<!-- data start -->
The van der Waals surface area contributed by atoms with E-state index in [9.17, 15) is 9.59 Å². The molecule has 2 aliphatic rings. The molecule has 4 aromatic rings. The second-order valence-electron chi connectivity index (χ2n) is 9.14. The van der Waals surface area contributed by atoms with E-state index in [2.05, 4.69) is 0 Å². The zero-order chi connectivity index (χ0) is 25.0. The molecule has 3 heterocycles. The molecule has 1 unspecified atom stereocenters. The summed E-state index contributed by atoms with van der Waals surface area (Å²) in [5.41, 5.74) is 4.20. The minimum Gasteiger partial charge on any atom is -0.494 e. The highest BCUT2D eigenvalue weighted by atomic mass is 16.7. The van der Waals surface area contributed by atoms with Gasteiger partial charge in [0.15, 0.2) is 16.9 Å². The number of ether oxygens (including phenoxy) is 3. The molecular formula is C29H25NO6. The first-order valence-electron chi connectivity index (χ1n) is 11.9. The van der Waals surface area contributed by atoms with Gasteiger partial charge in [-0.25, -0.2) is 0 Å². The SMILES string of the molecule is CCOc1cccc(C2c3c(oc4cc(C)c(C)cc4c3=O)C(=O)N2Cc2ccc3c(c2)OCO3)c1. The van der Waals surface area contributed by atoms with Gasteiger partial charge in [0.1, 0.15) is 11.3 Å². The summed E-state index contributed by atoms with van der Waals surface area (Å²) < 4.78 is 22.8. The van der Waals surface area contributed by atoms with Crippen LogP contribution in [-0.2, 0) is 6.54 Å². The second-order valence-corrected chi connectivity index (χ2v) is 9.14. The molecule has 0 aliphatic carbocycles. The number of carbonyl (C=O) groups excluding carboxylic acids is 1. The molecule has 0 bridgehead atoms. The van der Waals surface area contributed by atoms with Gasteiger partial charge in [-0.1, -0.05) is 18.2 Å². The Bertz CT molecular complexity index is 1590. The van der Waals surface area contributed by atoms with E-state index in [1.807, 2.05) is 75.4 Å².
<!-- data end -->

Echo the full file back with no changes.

The van der Waals surface area contributed by atoms with E-state index in [9.17, 15) is 9.59 Å². The molecule has 2 aliphatic rings. The molecule has 4 aromatic rings. The second-order valence-electron chi connectivity index (χ2n) is 9.14. The van der Waals surface area contributed by atoms with E-state index in [2.05, 4.69) is 0 Å². The zero-order chi connectivity index (χ0) is 25.0. The molecule has 3 heterocycles. The molecule has 1 unspecified atom stereocenters. The summed E-state index contributed by atoms with van der Waals surface area (Å²) in [5.41, 5.74) is 4.20. The minimum Gasteiger partial charge on any atom is -0.494 e. The highest BCUT2D eigenvalue weighted by atomic mass is 16.7. The van der Waals surface area contributed by atoms with Gasteiger partial charge in [0.15, 0.2) is 16.9 Å². The number of ether oxygens (including phenoxy) is 3. The molecular formula is C29H25NO6. The first-order valence-electron chi connectivity index (χ1n) is 11.9. The van der Waals surface area contributed by atoms with Gasteiger partial charge in [-0.25, -0.2) is 0 Å². The SMILES string of the molecule is CCOc1cccc(C2c3c(oc4cc(C)c(C)cc4c3=O)C(=O)N2Cc2ccc3c(c2)OCO3)c1. The van der Waals surface area contributed by atoms with Gasteiger partial charge in [0.1, 0.15) is 11.3 Å². The summed E-state index contributed by atoms with van der Waals surface area (Å²) < 4.78 is 22.8. The van der Waals surface area contributed by atoms with Crippen LogP contribution in [-0.2, 0) is 6.54 Å². The second-order valence-corrected chi connectivity index (χ2v) is 9.14. The molecule has 0 aliphatic carbocycles. The number of carbonyl (C=O) groups excluding carboxylic acids is 1. The molecule has 0 bridgehead atoms. The van der Waals surface area contributed by atoms with Gasteiger partial charge in [-0.1, -0.05) is 18.2 Å². The Bertz CT molecular complexity index is 1590. The van der Waals surface area contributed by atoms with E-state index in [1.807, 2.05) is 75.4 Å².